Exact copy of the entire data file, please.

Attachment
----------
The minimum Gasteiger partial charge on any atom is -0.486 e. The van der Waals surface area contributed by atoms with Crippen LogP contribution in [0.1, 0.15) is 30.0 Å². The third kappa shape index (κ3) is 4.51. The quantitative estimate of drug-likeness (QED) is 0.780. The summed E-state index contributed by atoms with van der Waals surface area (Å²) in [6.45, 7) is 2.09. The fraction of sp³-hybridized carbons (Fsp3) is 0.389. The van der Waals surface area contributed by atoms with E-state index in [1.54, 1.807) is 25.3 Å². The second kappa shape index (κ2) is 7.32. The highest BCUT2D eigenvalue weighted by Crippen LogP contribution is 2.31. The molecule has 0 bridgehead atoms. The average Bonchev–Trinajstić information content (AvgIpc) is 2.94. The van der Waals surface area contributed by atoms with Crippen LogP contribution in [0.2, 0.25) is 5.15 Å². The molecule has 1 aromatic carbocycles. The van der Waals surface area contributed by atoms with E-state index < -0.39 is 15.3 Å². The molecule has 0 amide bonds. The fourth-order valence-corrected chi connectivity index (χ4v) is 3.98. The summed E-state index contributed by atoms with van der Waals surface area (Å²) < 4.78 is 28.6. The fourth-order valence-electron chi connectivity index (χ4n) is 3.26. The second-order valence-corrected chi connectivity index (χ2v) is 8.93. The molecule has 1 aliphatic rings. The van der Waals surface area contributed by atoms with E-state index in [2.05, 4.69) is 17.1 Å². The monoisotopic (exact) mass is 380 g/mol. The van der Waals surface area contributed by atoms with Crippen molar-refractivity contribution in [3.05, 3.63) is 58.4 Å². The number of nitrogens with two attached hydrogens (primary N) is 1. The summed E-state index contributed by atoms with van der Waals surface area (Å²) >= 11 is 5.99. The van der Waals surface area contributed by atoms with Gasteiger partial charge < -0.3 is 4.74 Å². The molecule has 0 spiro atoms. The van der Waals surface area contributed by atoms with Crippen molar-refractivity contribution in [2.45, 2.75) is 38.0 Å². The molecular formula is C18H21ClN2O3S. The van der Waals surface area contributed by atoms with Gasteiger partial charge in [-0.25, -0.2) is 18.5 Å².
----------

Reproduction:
The minimum Gasteiger partial charge on any atom is -0.486 e. The van der Waals surface area contributed by atoms with Crippen LogP contribution in [0.1, 0.15) is 30.0 Å². The third kappa shape index (κ3) is 4.51. The quantitative estimate of drug-likeness (QED) is 0.780. The summed E-state index contributed by atoms with van der Waals surface area (Å²) in [6.45, 7) is 2.09. The fraction of sp³-hybridized carbons (Fsp3) is 0.389. The van der Waals surface area contributed by atoms with E-state index in [1.54, 1.807) is 25.3 Å². The second kappa shape index (κ2) is 7.32. The highest BCUT2D eigenvalue weighted by Crippen LogP contribution is 2.31. The molecule has 0 bridgehead atoms. The average Bonchev–Trinajstić information content (AvgIpc) is 2.94. The van der Waals surface area contributed by atoms with Crippen LogP contribution in [0.2, 0.25) is 5.15 Å². The molecule has 1 aromatic carbocycles. The van der Waals surface area contributed by atoms with E-state index < -0.39 is 15.3 Å². The molecule has 0 amide bonds. The fourth-order valence-corrected chi connectivity index (χ4v) is 3.98. The summed E-state index contributed by atoms with van der Waals surface area (Å²) < 4.78 is 28.6. The fourth-order valence-electron chi connectivity index (χ4n) is 3.26. The second-order valence-corrected chi connectivity index (χ2v) is 8.93. The molecule has 1 aliphatic rings. The van der Waals surface area contributed by atoms with E-state index in [2.05, 4.69) is 17.1 Å². The monoisotopic (exact) mass is 380 g/mol. The van der Waals surface area contributed by atoms with Crippen molar-refractivity contribution in [3.05, 3.63) is 58.4 Å². The number of nitrogens with two attached hydrogens (primary N) is 1. The summed E-state index contributed by atoms with van der Waals surface area (Å²) >= 11 is 5.99. The van der Waals surface area contributed by atoms with Gasteiger partial charge < -0.3 is 4.74 Å². The molecule has 0 spiro atoms. The van der Waals surface area contributed by atoms with Crippen molar-refractivity contribution in [2.45, 2.75) is 38.0 Å². The molecular formula is C18H21ClN2O3S. The van der Waals surface area contributed by atoms with Gasteiger partial charge in [-0.25, -0.2) is 18.5 Å².